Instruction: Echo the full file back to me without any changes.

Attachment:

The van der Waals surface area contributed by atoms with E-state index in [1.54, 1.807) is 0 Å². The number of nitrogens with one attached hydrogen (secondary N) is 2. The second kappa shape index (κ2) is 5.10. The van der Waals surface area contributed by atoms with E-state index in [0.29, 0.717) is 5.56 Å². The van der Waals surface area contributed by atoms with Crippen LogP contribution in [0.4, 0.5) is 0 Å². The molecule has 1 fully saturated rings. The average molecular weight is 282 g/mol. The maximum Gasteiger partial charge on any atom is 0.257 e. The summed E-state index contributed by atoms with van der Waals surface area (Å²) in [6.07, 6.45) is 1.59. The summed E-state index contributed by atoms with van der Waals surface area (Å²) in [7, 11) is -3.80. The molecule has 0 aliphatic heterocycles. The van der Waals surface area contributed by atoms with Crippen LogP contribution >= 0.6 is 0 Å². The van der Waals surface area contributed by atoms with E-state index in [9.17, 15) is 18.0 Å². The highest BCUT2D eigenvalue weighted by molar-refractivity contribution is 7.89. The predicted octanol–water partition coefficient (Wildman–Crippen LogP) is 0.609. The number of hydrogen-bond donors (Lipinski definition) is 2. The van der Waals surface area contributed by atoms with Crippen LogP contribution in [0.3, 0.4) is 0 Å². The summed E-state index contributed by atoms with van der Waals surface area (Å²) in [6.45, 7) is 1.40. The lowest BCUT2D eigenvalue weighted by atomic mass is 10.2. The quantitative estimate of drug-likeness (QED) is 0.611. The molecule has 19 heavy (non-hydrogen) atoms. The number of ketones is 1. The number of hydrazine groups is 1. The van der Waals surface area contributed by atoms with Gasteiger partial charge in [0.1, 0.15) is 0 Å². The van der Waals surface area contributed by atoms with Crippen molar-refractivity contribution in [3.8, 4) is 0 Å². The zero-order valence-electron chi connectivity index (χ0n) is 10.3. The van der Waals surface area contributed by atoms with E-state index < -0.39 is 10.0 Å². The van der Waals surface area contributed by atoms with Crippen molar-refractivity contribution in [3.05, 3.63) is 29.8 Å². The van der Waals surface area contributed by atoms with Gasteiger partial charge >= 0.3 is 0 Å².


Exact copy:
The van der Waals surface area contributed by atoms with E-state index in [1.54, 1.807) is 0 Å². The number of nitrogens with one attached hydrogen (secondary N) is 2. The second kappa shape index (κ2) is 5.10. The van der Waals surface area contributed by atoms with E-state index in [0.29, 0.717) is 5.56 Å². The van der Waals surface area contributed by atoms with Crippen LogP contribution in [0.4, 0.5) is 0 Å². The molecule has 1 fully saturated rings. The average molecular weight is 282 g/mol. The maximum Gasteiger partial charge on any atom is 0.257 e. The summed E-state index contributed by atoms with van der Waals surface area (Å²) in [6.07, 6.45) is 1.59. The summed E-state index contributed by atoms with van der Waals surface area (Å²) in [7, 11) is -3.80. The molecule has 0 aliphatic heterocycles. The van der Waals surface area contributed by atoms with Crippen LogP contribution >= 0.6 is 0 Å². The van der Waals surface area contributed by atoms with E-state index in [9.17, 15) is 18.0 Å². The highest BCUT2D eigenvalue weighted by molar-refractivity contribution is 7.89. The predicted octanol–water partition coefficient (Wildman–Crippen LogP) is 0.609. The number of hydrogen-bond donors (Lipinski definition) is 2. The van der Waals surface area contributed by atoms with Crippen LogP contribution in [0.3, 0.4) is 0 Å². The summed E-state index contributed by atoms with van der Waals surface area (Å²) in [6.45, 7) is 1.40. The lowest BCUT2D eigenvalue weighted by atomic mass is 10.2. The quantitative estimate of drug-likeness (QED) is 0.611. The molecule has 19 heavy (non-hydrogen) atoms. The number of ketones is 1. The number of hydrazine groups is 1. The van der Waals surface area contributed by atoms with Gasteiger partial charge in [0.1, 0.15) is 0 Å². The van der Waals surface area contributed by atoms with Crippen molar-refractivity contribution in [3.8, 4) is 0 Å². The zero-order valence-electron chi connectivity index (χ0n) is 10.3. The van der Waals surface area contributed by atoms with E-state index < -0.39 is 10.0 Å². The van der Waals surface area contributed by atoms with Crippen molar-refractivity contribution in [3.05, 3.63) is 29.8 Å². The van der Waals surface area contributed by atoms with Gasteiger partial charge >= 0.3 is 0 Å².